If, as Jack says, ‘who or what is dreaming?’ is the better question, then the answer is soon going to become boring, because it will always be the same for each dream, i.e. mind at large, consciousness in motion. He accepts, however, that each dream has a ‘message’. According to any normal definition of that word, a message is from some form of consciousness to another separate consciousness. If everything is merely part of the one mind-at-large, why should there be any need to send messages between the various parts?

My own experience of dreams is that they are indeed messages, messages from a wiser, ‘higher’ aspect of ourselves, which knows everything about us, where our life is meant to be heading, and so on. They may seem very difficult to understand, at least until you begin to study and understand their weird language. They are nevertheless communications, guidance from some mysterious source to our limited egos. It doesn’t matter what we call this source — soul, Higher Self, self (as in Jung) — provided that we understand its role. The knowledge that this source and the ego may both have their ultimate origin in mind-at-large doesn’t seem all that relevant.

I also don’t believe that each dream is separate, and that our dreams cannot be unified into a single narrative. Every dream that each person has is unique to them, and part of their individual life as a human. This life may be very complicated, with many twists and turns, but it is nevertheless a single, unified life with its accompanying narrative. Each dream is but one aspect of this, and I therefore find it hard to accept that dreams may contradict each other. I have no experience of this. On the contrary, the same images and motifs frequently recur in dream sequences, suggesting that themes are being repeated, therefore that the dreams are connected and part of an ongoing process.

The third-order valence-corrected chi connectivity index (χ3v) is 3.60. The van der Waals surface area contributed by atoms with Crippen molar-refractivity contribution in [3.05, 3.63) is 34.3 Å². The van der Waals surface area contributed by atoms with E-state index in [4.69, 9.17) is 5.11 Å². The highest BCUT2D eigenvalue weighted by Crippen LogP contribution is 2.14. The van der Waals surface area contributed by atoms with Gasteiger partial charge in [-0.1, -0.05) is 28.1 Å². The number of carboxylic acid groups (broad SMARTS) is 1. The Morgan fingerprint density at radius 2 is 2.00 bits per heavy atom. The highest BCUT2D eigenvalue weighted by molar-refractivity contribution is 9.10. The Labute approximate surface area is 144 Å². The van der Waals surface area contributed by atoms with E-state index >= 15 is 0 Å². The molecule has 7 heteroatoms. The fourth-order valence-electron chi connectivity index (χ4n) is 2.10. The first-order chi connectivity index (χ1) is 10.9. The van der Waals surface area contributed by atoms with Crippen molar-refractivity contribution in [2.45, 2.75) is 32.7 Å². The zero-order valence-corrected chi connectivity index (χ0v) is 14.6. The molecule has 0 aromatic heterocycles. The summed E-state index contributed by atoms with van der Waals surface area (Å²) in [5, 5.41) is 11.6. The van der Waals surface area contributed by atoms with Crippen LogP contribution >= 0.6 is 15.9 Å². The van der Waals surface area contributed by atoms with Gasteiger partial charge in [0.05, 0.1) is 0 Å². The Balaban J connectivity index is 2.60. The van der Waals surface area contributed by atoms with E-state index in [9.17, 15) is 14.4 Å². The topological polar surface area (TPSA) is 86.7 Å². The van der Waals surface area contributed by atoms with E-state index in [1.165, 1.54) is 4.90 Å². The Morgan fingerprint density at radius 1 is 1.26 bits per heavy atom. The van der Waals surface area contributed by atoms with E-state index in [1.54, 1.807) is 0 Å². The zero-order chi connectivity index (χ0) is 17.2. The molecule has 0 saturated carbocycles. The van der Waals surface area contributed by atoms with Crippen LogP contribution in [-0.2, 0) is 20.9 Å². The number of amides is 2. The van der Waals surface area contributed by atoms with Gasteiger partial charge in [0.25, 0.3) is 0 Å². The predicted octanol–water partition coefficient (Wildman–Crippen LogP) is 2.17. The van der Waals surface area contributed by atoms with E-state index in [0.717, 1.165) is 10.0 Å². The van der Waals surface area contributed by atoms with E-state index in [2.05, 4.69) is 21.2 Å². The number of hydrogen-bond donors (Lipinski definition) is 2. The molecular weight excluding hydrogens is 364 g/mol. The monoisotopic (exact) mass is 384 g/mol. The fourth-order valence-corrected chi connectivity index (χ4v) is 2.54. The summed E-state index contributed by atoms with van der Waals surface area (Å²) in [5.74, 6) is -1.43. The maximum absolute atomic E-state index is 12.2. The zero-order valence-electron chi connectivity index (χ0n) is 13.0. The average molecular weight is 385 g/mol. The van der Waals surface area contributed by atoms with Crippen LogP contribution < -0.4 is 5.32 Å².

So, while we’re on the subject of dreams, I’ll report some weird ones that I’ve been reading about recently. This first story is seriously weird.

Monica Gagliano is a somewhat controversial scientist who believes that it is possible to communicate with, and learn from, plants. She tells her story in Thus Spoke the Plant: a Remarkable Journey of Groundbreaking Scientific Discoveries and Personal Encounters with Plants¹.

At the beginning of the book, she tells this extraordinary story. She was working as an ecologist in Australia. On three consecutive nights she had striking dreams about the same hut. On the third morning she woke up “knowing that somewhere that hut, that man, and those strange songs were waiting for me. This is how Socoba, a tropical tree also known as Bellaco-caspi, quite literally, called me to the outskirts of Pucallpa”, which is in Peru.

She sets off for that destination, and there she meets in the flesh the man who had appeared to her in her dreams. He tells her that the Socoba tree “had informed him how she (the tree) had come to my dreams to call me to this place to work with her”. The tree had healing powers for humans, which it wanted to communicate with Gagliano. She was obviously a chosen one.

That is a wonderful story which combines Jack’s and my understandings. Her dreams were obviously intended as messages for her and her alone, but they didn’t necessarily arrive from a source within her; they appear to be messages from a tree on the other side of the world. Both she and the tree are not separated in mind-at-large.